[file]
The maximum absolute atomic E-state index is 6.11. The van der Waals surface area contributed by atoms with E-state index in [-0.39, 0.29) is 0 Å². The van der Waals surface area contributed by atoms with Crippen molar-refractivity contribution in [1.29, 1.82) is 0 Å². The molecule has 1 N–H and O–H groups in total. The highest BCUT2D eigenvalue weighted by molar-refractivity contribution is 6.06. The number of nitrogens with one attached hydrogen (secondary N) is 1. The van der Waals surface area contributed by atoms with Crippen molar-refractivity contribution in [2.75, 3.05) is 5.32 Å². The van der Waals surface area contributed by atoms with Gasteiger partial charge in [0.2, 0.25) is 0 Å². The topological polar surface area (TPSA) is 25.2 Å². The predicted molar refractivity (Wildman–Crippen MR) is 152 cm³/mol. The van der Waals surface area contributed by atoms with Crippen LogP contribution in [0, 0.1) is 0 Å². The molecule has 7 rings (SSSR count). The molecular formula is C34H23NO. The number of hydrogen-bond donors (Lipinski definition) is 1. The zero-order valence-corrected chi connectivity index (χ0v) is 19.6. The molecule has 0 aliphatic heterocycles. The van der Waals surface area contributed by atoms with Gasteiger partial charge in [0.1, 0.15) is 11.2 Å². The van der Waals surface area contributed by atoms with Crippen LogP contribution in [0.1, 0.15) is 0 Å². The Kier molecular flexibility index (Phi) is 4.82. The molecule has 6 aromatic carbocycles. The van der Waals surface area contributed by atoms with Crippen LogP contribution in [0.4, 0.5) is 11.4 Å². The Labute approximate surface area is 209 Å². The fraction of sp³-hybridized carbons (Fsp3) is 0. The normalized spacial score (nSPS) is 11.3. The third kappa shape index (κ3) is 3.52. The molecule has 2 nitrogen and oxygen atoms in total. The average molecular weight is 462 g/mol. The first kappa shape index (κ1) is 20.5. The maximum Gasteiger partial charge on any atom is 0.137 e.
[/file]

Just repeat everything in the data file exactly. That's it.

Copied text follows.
The maximum absolute atomic E-state index is 6.11. The van der Waals surface area contributed by atoms with E-state index in [-0.39, 0.29) is 0 Å². The van der Waals surface area contributed by atoms with Crippen molar-refractivity contribution in [1.29, 1.82) is 0 Å². The molecule has 1 N–H and O–H groups in total. The highest BCUT2D eigenvalue weighted by molar-refractivity contribution is 6.06. The number of nitrogens with one attached hydrogen (secondary N) is 1. The van der Waals surface area contributed by atoms with Crippen molar-refractivity contribution in [2.75, 3.05) is 5.32 Å². The van der Waals surface area contributed by atoms with Gasteiger partial charge in [0.2, 0.25) is 0 Å². The topological polar surface area (TPSA) is 25.2 Å². The predicted molar refractivity (Wildman–Crippen MR) is 152 cm³/mol. The van der Waals surface area contributed by atoms with Crippen LogP contribution in [0, 0.1) is 0 Å². The molecule has 7 rings (SSSR count). The molecular formula is C34H23NO. The number of hydrogen-bond donors (Lipinski definition) is 1. The zero-order valence-corrected chi connectivity index (χ0v) is 19.6. The molecule has 0 aliphatic heterocycles. The van der Waals surface area contributed by atoms with Gasteiger partial charge in [0.1, 0.15) is 11.2 Å². The van der Waals surface area contributed by atoms with Crippen LogP contribution in [0.1, 0.15) is 0 Å². The Kier molecular flexibility index (Phi) is 4.82. The molecule has 6 aromatic carbocycles. The van der Waals surface area contributed by atoms with Crippen LogP contribution in [0.4, 0.5) is 11.4 Å². The Labute approximate surface area is 209 Å². The fraction of sp³-hybridized carbons (Fsp3) is 0. The normalized spacial score (nSPS) is 11.3. The third kappa shape index (κ3) is 3.52. The molecule has 2 nitrogen and oxygen atoms in total. The average molecular weight is 462 g/mol. The first kappa shape index (κ1) is 20.5. The maximum Gasteiger partial charge on any atom is 0.137 e.